The corporate world, at least what I’ve seen of it, is a funny thing. It is made for extroverts, and definitely contains lots of lessons for introverts to learn from.
One of the biggest lessons you can learn is how to mix the two and add value as an introvert. The idea for this article was bornt when we were writing a popular article – What is the best advice for struggling entrepreneurs?
What constitutes an Introvert?
Introverts are people who prefer solitude. They usually are very critical of themselves.
Most people talk because they have to say something but introverts talk because they have something to say.
As an introvert, you can go very long without talking to anyone. There are weeks when I just showed up, finished and left, especially at the start of my career.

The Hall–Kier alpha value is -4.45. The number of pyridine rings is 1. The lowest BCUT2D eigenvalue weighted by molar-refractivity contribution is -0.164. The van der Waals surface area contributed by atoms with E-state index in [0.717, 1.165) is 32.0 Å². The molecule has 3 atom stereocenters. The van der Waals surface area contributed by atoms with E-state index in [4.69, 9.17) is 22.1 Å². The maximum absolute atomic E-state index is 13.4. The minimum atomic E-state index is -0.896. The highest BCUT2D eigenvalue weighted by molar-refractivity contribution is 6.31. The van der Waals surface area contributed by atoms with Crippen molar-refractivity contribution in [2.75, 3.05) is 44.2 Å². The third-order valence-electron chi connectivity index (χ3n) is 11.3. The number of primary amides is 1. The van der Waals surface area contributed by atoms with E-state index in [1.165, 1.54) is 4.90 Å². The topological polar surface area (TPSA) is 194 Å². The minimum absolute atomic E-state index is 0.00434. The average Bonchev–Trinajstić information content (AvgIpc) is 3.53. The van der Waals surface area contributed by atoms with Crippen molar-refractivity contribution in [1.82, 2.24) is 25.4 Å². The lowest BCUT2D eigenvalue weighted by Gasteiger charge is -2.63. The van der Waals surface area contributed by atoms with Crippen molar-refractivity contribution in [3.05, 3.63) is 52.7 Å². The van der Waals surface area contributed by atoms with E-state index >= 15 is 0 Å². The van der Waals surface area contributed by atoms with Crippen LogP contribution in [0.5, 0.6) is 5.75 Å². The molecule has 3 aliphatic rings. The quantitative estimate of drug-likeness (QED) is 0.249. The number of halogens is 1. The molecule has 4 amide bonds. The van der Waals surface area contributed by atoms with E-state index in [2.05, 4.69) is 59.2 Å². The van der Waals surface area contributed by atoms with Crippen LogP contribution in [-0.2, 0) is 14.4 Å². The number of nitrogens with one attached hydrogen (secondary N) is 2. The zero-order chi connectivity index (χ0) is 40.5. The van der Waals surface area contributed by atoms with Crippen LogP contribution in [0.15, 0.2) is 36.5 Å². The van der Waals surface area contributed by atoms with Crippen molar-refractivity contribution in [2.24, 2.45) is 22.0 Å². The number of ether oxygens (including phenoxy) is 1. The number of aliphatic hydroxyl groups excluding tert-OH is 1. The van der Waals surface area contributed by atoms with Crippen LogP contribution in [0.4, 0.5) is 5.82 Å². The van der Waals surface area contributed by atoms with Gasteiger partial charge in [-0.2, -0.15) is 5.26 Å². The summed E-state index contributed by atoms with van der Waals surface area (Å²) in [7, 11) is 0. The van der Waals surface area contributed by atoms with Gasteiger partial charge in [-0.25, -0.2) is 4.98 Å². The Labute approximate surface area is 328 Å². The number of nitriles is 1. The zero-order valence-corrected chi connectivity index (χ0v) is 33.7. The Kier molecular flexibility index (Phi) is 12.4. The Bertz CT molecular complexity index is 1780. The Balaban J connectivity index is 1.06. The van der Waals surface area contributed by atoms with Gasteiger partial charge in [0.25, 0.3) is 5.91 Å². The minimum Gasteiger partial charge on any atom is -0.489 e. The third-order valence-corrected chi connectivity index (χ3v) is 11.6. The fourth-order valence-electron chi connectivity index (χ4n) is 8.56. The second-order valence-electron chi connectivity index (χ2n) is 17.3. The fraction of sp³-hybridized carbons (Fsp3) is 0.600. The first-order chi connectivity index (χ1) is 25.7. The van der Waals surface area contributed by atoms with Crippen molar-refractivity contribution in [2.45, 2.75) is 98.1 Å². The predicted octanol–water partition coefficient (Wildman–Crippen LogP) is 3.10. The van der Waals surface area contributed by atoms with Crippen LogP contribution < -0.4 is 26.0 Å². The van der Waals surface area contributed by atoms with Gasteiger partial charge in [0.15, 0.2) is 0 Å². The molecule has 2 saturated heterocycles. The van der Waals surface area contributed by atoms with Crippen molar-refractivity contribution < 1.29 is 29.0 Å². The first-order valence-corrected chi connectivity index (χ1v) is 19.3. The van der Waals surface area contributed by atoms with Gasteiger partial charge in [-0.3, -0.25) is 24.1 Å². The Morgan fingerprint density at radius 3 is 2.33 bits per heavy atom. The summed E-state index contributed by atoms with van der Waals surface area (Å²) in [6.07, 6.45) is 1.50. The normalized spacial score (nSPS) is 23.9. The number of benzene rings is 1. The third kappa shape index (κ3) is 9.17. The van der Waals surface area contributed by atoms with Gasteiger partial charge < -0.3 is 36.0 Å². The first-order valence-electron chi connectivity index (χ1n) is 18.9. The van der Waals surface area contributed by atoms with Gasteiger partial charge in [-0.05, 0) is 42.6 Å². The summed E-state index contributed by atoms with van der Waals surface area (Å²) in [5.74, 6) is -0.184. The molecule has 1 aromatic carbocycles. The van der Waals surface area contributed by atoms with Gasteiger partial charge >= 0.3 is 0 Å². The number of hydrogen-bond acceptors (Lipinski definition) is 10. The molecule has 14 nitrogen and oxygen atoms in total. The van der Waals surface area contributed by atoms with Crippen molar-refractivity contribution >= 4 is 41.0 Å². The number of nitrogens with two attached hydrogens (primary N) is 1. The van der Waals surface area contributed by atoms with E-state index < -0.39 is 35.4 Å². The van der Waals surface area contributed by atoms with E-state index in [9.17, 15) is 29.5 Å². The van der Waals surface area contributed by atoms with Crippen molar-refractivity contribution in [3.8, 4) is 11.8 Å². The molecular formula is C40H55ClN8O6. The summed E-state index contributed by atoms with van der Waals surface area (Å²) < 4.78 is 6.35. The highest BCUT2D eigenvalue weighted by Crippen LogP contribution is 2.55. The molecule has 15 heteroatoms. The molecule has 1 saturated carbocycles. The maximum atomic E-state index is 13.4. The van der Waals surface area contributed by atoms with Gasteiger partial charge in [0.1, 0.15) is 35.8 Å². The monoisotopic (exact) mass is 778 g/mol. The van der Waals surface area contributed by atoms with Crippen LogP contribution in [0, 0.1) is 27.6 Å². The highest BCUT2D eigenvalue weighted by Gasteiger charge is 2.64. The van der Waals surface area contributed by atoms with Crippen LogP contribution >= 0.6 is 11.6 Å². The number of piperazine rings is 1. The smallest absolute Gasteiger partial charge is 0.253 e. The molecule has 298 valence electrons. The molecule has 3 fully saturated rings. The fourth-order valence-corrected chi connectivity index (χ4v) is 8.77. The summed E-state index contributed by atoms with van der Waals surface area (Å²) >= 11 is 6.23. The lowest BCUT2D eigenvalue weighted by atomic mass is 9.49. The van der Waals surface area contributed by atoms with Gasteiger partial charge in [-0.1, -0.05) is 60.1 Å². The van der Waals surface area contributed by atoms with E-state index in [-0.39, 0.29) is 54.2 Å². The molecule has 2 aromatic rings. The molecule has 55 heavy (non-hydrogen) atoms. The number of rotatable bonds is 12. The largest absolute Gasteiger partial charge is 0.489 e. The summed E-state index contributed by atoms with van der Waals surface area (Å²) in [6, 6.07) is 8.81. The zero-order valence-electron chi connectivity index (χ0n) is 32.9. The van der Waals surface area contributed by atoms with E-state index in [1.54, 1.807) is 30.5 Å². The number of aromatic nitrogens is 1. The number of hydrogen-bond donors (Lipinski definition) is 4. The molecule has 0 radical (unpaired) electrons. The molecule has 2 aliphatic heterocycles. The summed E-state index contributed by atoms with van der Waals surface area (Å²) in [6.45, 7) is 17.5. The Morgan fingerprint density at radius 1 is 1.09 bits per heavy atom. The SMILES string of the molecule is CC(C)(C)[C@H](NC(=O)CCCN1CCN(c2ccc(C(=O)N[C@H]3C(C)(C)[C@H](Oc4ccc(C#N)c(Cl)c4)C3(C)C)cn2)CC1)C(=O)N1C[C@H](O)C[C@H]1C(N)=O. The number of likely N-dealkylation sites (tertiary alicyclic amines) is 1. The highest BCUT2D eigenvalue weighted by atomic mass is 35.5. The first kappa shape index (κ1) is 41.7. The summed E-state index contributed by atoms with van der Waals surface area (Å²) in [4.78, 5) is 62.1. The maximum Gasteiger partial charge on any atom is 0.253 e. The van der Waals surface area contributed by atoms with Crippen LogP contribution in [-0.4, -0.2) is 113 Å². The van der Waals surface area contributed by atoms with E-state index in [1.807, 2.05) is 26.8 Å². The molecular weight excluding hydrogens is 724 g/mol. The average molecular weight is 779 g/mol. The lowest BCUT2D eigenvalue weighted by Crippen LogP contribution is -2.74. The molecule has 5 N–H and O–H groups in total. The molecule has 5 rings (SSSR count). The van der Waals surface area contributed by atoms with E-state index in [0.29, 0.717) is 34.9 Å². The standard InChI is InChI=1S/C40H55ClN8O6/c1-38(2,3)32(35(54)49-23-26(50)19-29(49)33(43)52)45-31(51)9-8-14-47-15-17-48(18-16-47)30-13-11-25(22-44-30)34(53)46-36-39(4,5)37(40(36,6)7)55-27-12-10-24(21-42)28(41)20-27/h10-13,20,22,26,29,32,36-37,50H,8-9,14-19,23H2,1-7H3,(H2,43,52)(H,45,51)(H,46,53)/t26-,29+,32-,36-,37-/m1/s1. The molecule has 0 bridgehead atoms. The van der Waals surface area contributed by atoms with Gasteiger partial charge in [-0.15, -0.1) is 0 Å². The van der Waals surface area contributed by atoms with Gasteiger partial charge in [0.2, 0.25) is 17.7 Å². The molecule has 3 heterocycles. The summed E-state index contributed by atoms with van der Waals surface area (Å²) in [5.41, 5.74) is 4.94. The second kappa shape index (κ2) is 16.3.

This is all time you can spend getting stuff done. That WILL be noticed and appreciated.
However, as you go higher up the chain, your value needs to be more than just executing tasks well – you need to ‘network’ and ‘lead’ (This involves managing up, down and sideways).
This is where things get tricky for an introvert. Here are the lessons for introverts to apply at the workplace:
Networking for Introverts
Being at the centre of the web is not optimal, and it’s cognitively taxing for an introvert. Instead, I get to know two or three well-connected people.
This is easy – usually, they find you. If I need something, they can put me in touch.
As Justin Hibbard pointed out in his answer, “A few deep relationships are better than several shallow ones”.
How to Start a Conversation with a Stranger
No matter how many times you deny today, starting conversations with stranger is an essential life skill. This is one of the most common lessons for introverts.